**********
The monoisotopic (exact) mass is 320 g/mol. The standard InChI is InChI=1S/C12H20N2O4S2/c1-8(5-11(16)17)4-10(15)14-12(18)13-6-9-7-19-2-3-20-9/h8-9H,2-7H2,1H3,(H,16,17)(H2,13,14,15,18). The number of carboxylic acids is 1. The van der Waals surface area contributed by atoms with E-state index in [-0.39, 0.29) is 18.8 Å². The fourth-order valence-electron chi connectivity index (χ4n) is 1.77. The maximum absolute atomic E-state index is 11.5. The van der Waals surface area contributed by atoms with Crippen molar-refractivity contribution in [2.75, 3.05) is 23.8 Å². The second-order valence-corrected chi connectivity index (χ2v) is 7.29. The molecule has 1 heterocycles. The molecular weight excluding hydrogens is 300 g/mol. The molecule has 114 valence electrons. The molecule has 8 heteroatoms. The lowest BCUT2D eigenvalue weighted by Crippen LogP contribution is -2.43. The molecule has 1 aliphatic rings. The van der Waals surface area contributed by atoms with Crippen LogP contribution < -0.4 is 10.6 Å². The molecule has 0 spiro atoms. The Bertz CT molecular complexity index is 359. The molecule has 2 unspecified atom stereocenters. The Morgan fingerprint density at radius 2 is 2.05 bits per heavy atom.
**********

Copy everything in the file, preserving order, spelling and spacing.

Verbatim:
The monoisotopic (exact) mass is 320 g/mol. The standard InChI is InChI=1S/C12H20N2O4S2/c1-8(5-11(16)17)4-10(15)14-12(18)13-6-9-7-19-2-3-20-9/h8-9H,2-7H2,1H3,(H,16,17)(H2,13,14,15,18). The number of carboxylic acids is 1. The van der Waals surface area contributed by atoms with E-state index in [-0.39, 0.29) is 18.8 Å². The fourth-order valence-electron chi connectivity index (χ4n) is 1.77. The maximum absolute atomic E-state index is 11.5. The van der Waals surface area contributed by atoms with Crippen molar-refractivity contribution in [2.75, 3.05) is 23.8 Å². The second-order valence-corrected chi connectivity index (χ2v) is 7.29. The molecule has 1 heterocycles. The molecular weight excluding hydrogens is 300 g/mol. The molecule has 114 valence electrons. The molecule has 8 heteroatoms. The lowest BCUT2D eigenvalue weighted by Crippen LogP contribution is -2.43. The molecule has 1 aliphatic rings. The van der Waals surface area contributed by atoms with Crippen LogP contribution < -0.4 is 10.6 Å². The molecule has 0 spiro atoms. The Bertz CT molecular complexity index is 359. The molecule has 2 unspecified atom stereocenters. The Morgan fingerprint density at radius 2 is 2.05 bits per heavy atom.